After exploratory investigations found the site to be unsafe as a result of dry rot and mold, construction crews last summer dismantled the bowling alley with the intent that much of its physical materials would be preserved and reincorporated into the new food court building.
“The bowling alley didn’t have the structural stability to survive the rehabilitation work,” Lightfoot explained during a Historical Society meeting this month. “We unfortunately had to make a call to look at what are the elements that are significant.”
The site has since been excavated as crews are currently constructing the food hall’s basement level, where vendors will have kitchen space to cook and prep food. Soon, Lightfoot said, framing will go up, making the bones of the old building visible again.
Echoing Muhtaseb, Lightfoot said that when the project is complete, vendor spaces will be utilized by small businesses that have local ties to the community and county, such as Zebra House. Already set to move in, he added, are a Nashville hot chicken eatery and a pizza spot.
Getting North Beach back on its feet has been a process to say the least, Lightfoot noted. Pointing to previous projects to rehabilitate other key historic structures—the Casino, the Ole Hanson Beach Club and the former Aquarium Cafe, (now Landers)—he said a lot of time and money have gone into the area.
The city and stakeholders have begun to see some of those investments pay off already as this past January North Beach was designated a historic district, concluding a years-long campaign to have the area recognized on the National Register of Historic Places.
Down the road, the city is looking at the completion of the Miramar project, as well as the opening of the long-awaited Beach Hut Deli to continue to spur economic activity in North Beach.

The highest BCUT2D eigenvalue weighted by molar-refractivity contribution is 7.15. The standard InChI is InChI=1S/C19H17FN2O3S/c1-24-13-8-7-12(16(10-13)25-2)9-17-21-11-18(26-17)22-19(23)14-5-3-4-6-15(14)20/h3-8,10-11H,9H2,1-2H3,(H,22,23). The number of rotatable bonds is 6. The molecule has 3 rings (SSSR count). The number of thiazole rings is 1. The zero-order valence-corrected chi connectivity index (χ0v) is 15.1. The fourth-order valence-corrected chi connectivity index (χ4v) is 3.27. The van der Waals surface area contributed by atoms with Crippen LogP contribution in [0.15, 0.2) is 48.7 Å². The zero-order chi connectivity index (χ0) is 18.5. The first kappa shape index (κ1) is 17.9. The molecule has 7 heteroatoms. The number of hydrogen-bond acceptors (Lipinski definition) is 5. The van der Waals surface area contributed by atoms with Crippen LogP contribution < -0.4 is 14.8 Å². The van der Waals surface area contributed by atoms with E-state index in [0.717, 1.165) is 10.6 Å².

Restaurant options coupled with entertainment activities such as the Casino’s jazz nights, Lightfoot said, are what the city is looking for residents and visitors to enjoy.
“We’re looking for more of that to occur. Just looking at good connection and events locally available for the community,” he said.
However, he acknowledged, “once that domino falls, we think there’s going to a be lot of residual impacts of that area. For instance, when you look at parking.”
According to Lightfoot, the city hasn’t seen parking throughout the North Beach area exceed 50% capacity, even during peak season hours. But one of the Coastal Commission’s conditions of approval in 2017 was for the Miramar developer to conduct bi-annual parking studies.
“Once they open, they have to report on the parking capacity every two years,” Lightfoot said. “They’ll need to send data back to the Coastal Commission showing what the capacity looks like, because part of their (the CCC’s) mission is to make sure beach parking is available.”
It’ll be the city’s reasonability afterward, he said, to install additional parking. One area the city has already highlighted is the dirt lot between Landers and the new deli. Another potential lot includes city owned land on the other side of El Camion Real, just below Pico Park.
Lightfoot also expressed confidence during the Historical Society meeting that the city would consider integrating the trolley system, as well as review other options “that brings easier access to North Beach.”
In addition to parking, the city, he said, will also monitor potential improvements for pedestrian access and pathways between the sites as activity increases.
“North Beach is not a best pedestrian environment so that’s going to be something we have to look at for future capital improvement projects,” he said.
When the North Beach projects are complete, Lightfoot said there’s a hope that the revitalized area creates a synergy with the Marblehead Coastal community and activities at the San Clemente Pier.
“We’re looking forward to, not only that there’s businesses coming back to life, but also be an area where residents can walk to,” Lightfoot said, adding that “the historic district was recognized as an entertainment district—a dance pavilion, a park area, things to be a focal point, the Beach Club, things that are just a public benefit and entrainment value. We’re excited for that area to come back to life.”
Shawn Raymundo is the city editor for the San Clemente Times. He graduated from Arizona State University with a bachelor’s degree in Global Studies. Before joining Picket Fence Media, he worked as the government accountability reporter for the Pacific Daily News in the U.S. territory of Guam. Follow him on Twitter @ShawnzyTsunami and follow San Clemente Times @SCTimesNews.